In July of 2019, our family caravanned with friends from Michigan out to Glacier National Park to camp and hike and see the sites. It was a wonderful trip, and for the first time, Brendan’s fiancée (now wife) Becky joined us as well.
One of the characteristics of our family that Becky had to adjust to is the constant crackle of wordplay, sarcasm, and verbal violence dealt out among our members. I remember distinctly the first shot I fired across her bow at the dinner table during one of our first few visits with her. She took it well, with a wry smile and a very deliberate “Wow.”—as in, “Okay, so it’s like that now.”
This is not about that, however. This is about the first real shot she fired back.
We were standing around the firepit at the campground at Glacier, and Brendan was complimenting something he had eaten with Becky’s family: venison meat sticks, I think. I was standing just behind Becky, and as Brendan gushed, I stooped to rest my chin on Becky’s shoulder and gave her my best sideways puppy-dog eyes to indicate how much her future father-in-law would appreciate such delicacies.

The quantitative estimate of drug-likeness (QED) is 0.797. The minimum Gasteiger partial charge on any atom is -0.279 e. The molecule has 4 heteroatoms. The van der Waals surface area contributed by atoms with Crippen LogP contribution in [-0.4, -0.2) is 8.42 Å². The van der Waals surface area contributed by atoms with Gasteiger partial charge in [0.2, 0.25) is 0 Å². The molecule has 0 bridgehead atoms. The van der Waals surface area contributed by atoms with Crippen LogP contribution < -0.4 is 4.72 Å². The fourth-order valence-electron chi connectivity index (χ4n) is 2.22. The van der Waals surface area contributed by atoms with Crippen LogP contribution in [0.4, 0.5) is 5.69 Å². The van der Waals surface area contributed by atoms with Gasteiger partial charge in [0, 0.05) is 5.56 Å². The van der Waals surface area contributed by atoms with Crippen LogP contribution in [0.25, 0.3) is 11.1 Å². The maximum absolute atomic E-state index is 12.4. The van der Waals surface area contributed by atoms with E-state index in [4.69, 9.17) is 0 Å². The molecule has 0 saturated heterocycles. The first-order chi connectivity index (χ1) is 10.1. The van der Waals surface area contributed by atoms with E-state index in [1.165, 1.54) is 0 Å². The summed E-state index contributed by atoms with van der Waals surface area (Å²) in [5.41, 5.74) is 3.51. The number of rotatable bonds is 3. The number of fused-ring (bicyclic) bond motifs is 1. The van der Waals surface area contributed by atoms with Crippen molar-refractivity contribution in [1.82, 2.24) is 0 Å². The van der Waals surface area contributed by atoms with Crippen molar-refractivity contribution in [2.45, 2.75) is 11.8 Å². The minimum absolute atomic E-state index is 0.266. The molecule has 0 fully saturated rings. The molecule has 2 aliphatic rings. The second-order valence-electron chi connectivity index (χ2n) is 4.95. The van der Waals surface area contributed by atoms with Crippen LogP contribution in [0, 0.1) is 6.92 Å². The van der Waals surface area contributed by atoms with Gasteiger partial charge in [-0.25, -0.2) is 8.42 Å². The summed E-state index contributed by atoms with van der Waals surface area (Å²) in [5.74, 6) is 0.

She took evasive action, as one might in such a circumstance, and with the same wry smile, said, “You know, you’re basically Bruno in human form.”
I opened my mouth to reply, then closed it again.
Have no anxiety at all, but in everything, by prayer and petition, with thanksgiving, make your requests known to God. Then the peace of God that surpasses all understanding will guard your hearts and minds in Christ Jesus.Philippians 4:6-7
I am writing this column from my parents’ log house in rural Michigan. Yesterday our Airedale Bruno and I drove 12 hours to get here. Half the time I listened to the news on Minnesota and Wisconsin Public Radio.